Note: This page has been translated by MathWorks. Click here to see

To view all translated materials including this page, select Country from the country navigator on the bottom of this page.

To view all translated materials including this page, select Country from the country navigator on the bottom of this page.

This example shows how to perform a heat transfer analysis of a thin plate.

The plate is square and the temperature is fixed along the bottom edge. No heat is transferred from the other three edges (i.e. they are insulated). Heat is transferred from both the top and bottom faces of the plate by convection and radiation. Because radiation is included, the problem is nonlinear. One of the purposes of this example is to show how to handle nonlinearities in PDE problems.

Both a steady state and a transient analysis are performed. In a steady state analysis we are interested in the final temperature at different points in the plate after it has reached an equilibrium state. In a transient analysis we are interested in the temperature in the plate as a function of time. One question that can be answered by this transient analysis is how long does it take for the plate to reach an equilibrium temperature.

The plate has planar dimensions one meter by one meter and is 1 cm thick. Because the plate is relatively thin compared with the planar dimensions, the temperature can be assumed constant in the thickness direction; the resulting problem is 2D.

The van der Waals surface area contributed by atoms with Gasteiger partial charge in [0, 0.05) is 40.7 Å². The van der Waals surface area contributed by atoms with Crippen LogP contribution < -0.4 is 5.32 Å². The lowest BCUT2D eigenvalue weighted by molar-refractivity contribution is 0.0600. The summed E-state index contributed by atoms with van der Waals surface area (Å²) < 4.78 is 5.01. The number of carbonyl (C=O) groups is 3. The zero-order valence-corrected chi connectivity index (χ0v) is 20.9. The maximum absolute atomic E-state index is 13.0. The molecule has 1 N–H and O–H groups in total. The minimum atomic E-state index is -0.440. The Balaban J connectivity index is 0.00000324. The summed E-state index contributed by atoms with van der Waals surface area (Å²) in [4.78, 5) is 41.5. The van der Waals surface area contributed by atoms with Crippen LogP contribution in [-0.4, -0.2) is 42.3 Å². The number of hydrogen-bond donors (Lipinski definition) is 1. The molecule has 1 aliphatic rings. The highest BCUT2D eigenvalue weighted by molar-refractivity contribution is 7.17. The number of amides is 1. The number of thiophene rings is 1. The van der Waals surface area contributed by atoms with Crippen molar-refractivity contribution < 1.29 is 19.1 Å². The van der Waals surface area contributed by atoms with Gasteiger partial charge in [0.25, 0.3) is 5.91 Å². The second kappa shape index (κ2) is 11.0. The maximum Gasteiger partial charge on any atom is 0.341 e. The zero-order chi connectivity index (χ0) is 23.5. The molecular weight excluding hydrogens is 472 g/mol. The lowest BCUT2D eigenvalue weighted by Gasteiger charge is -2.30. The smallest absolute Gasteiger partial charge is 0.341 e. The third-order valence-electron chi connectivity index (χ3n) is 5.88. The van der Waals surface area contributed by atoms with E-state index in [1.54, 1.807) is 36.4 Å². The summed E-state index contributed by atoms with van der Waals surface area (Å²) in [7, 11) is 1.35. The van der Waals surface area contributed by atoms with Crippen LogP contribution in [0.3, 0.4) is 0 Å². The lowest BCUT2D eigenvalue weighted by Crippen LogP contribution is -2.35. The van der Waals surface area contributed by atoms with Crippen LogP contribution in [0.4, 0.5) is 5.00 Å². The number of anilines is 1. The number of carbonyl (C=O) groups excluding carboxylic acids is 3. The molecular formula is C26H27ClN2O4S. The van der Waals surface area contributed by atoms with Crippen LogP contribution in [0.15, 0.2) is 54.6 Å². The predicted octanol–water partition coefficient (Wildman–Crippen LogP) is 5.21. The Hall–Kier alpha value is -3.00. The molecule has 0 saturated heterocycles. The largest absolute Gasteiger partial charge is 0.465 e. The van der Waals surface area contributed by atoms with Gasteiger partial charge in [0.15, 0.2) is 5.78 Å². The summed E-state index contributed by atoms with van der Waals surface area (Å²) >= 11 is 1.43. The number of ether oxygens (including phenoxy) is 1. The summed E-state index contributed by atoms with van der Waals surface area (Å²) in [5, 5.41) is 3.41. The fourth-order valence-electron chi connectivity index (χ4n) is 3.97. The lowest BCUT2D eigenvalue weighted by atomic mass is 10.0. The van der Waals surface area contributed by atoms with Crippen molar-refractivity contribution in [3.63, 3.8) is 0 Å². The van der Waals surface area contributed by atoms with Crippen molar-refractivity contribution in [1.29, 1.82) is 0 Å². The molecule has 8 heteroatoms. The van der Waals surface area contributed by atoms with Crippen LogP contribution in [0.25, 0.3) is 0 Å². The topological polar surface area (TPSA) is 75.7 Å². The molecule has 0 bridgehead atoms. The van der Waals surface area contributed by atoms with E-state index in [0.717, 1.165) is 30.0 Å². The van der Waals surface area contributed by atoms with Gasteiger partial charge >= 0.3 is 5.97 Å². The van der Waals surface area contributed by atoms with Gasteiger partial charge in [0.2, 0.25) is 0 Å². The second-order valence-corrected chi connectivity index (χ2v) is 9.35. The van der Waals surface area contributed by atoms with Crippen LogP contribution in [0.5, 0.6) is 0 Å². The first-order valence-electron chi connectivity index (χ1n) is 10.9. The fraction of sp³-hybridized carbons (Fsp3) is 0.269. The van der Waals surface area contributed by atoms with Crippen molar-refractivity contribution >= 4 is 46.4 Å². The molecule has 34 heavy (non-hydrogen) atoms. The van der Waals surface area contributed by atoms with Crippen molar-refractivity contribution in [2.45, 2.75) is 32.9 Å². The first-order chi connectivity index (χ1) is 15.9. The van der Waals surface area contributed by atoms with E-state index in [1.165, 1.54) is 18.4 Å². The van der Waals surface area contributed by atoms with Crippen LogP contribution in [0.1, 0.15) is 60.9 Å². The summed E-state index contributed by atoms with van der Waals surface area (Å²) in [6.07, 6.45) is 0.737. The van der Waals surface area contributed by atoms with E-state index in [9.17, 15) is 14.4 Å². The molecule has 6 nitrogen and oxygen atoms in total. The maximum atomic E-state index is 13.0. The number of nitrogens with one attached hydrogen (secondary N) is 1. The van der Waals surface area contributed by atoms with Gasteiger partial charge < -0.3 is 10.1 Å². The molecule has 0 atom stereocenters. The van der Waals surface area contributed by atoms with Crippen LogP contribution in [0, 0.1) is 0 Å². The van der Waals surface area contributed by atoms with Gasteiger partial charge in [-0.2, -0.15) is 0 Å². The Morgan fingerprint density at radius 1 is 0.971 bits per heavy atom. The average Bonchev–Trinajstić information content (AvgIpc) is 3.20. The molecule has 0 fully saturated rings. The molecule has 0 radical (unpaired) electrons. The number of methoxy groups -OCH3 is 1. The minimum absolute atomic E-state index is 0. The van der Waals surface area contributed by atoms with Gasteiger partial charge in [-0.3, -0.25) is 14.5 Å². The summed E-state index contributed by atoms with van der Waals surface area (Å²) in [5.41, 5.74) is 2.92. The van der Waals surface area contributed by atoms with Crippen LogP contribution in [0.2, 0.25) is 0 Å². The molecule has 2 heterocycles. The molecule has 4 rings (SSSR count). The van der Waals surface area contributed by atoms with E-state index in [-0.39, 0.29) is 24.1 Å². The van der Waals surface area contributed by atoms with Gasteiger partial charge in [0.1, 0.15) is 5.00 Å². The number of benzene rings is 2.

Convection and radiation heat transfer are assumed to take place between the two faces of the plate and a specified ambient temperature.

The amount of heat transferred from each plate face per unit area due to convection is defined as

where is the ambient temperature, is the temperature at a particular x and y location on the plate surface, and is a specified convection coefficient.

The amount of heat transferred from each plate face per unit area due to radiation is defined as

where is the emissivity of the face and is the Stefan-Boltzmann constant. Because the heat transferred due to radiation is proportional to the fourth power of the surface temperature, the problem is nonlinear.

The PDE describing the temperature in this thin plate is

where is the material density, is the specific heat, is the plate thickness, and the factors of two account for the heat transfer from both plate faces.

It is convenient to rewrite this equation in the form expected by PDE Toolbox

The plate is composed of copper which has the following properties

k = 400; % thermal conductivity of copper, W/(m-K) rho = 8960; % density of copper, kg/m^3 specificHeat = 386; % specific heat of copper, J/(kg-K) thick = .01; % plate thickness in meters stefanBoltz = 5.670373e-8; % Stefan-Boltzmann constant, W/(m^2-K^4) hCoeff = 1; % Convection coefficient, W/(m^2-K) % The ambient temperature is assumed to be 300 degrees-Kelvin. ta = 300; emiss = .5; % emissivity of the plate surface

numberOfPDE = 1; model = createpde(numberOfPDE);

For a square, the geometry and mesh are easily defined as shown below.

width = 1; height = 1;

Define the square by giving the 4 x-locations followed by the 4 y-locations of the corners.

gdm = [3 4 0 width width 0 0 0 height height]'; g = decsg(gdm, 'S1', ('S1')');

Convert the DECSG geometry into a geometry object on doing so it is appended to the PDEModel

geometryFromEdges(model,g);

Plot the geometry and display the edge labels for use in the boundary condition definition.

figure; pdegplot(model,'EdgeLabels','on'); axis([-.1 1.1 -.1 1.1]); title 'Geometry With Edge Labels Displayed';